The fondest memory I have from my childhood is one that I hold dear to my heart. Fitted with an over-sized apron and a smile from ear to ear, I was six years old on a stool rolling out pie pastry along side my Mom. While she made the large pies for the family, I rolled out pastry for miniature imitations formed to the confines of empty, metal chip-dip containers. I was very proud and happy to be a part of the preparation for such a wonderful treat.
Pies are a very traditional way to end a meal on certain holidays throughout the year, and especially at Christmas time. Pumpkin is always a favourite pie among many for the holidays, but numerous different pies can and will be made and enjoyed.
Pies are basically made up of a shell or crust, with a flavourful filling, and can be divided into two groups: baked or unbaked. Baked pies are obviously ones with raw pie shells that are filled and then baked. The unbaked category represents prebaked pie shells that are filled with a prepared filling and then chilled to set before serving.
The pie dough that makes up these shells can also be divided into two categories: flaky dough or mealy dough. Flaky dough is usually a pastry that has a mixture of shortening and butter that is “cut in” so that there are small chunks still left in the finished product. This aids in creating steam, which helps with the leavening process and thus creating the flaky texture. Mealy dough is one that is usually made with butter that is mixed in more thoroughly, and when baked has a texture much like tender shortbread. This is because the flour particles are more coated with fat and thus less gluten is formed.
Once you have decided on the type of crust to make, it is time to decide on the filling. Basically there are four choices: fruit, custard, cream, or chiffon. All fillings require the existence of a starch or stabilizer to ensure that it holds together when sliced. Fruit and cream fillings use starches, such as cornstarch for their stability, while custard filling use the stabilization of eggs coagulation for their firmness. Examples of custard pies are ones such as pumpkin, pecan, and key lime pies. Chiffon pies usually use a combination of starch or gelatin with whipped eggs whites folded in.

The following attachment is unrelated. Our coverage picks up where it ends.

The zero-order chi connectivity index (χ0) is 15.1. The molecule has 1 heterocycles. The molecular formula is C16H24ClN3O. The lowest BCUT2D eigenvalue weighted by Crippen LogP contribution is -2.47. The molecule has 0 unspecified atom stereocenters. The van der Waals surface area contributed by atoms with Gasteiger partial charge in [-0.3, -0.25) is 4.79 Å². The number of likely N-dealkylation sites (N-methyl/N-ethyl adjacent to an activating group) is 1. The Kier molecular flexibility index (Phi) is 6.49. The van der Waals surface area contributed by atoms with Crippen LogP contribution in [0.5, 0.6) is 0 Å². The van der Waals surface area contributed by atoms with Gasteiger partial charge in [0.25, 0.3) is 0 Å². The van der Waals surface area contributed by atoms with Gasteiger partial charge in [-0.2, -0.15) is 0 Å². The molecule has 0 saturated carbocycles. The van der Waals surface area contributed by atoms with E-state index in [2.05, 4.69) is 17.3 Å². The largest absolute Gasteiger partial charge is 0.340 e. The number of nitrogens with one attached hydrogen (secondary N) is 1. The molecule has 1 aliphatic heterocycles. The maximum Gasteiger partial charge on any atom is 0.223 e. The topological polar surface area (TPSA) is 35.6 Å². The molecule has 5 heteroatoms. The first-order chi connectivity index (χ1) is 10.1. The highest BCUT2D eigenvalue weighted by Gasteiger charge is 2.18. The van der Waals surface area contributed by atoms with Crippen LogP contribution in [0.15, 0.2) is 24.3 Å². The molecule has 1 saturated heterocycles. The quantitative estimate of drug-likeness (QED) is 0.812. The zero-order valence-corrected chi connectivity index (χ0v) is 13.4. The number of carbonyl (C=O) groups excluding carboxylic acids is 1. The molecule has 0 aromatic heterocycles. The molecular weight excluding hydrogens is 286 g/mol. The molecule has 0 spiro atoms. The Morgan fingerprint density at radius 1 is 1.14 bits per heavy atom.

Baking is a science and recipes are the formulas. For the reasons listed here and for many others, it is important to follow these recipes exactly in order to have a successful outcome. Whatever pie or other dessert you choose to finish your holiday meals with, I wish you, your families, friends, and loved ones all the best in health and happiness this upcoming holiday season.
Dear Chef Dez:
I have heard and known that it is best to keep pie pastry as cold possible to prevent melting the butter and shortening pieces. What is the best way of doing this?
Douglas C., Langley
The best way of doing this is to first focus on your ingredients. Make sure you are using ice water instead of cold water, and frozen butter grated into the flour mixture is ideal. The frozen butter particles then are already the required size from the grater and will not suffer from the warm friction of too much mixing or “cutting” it in.
Secondly, try not to touch the dough with your hands, as the warmth from them will melt the butter. It is best to form the dough by folding it over consistently with a metal dough cutter (bench scraper).
Once the dough is formed, wrap and place it in the refrigerator until thoroughly chilled. Remove and proceed with rolling, ideally on a chilled marble surface. Once shaped, refrigerate for approximately 10 more minutes before baking.
I have even heard that using vodka from the freezer (instead of the ice water in your recipe) will produce a flakier crust.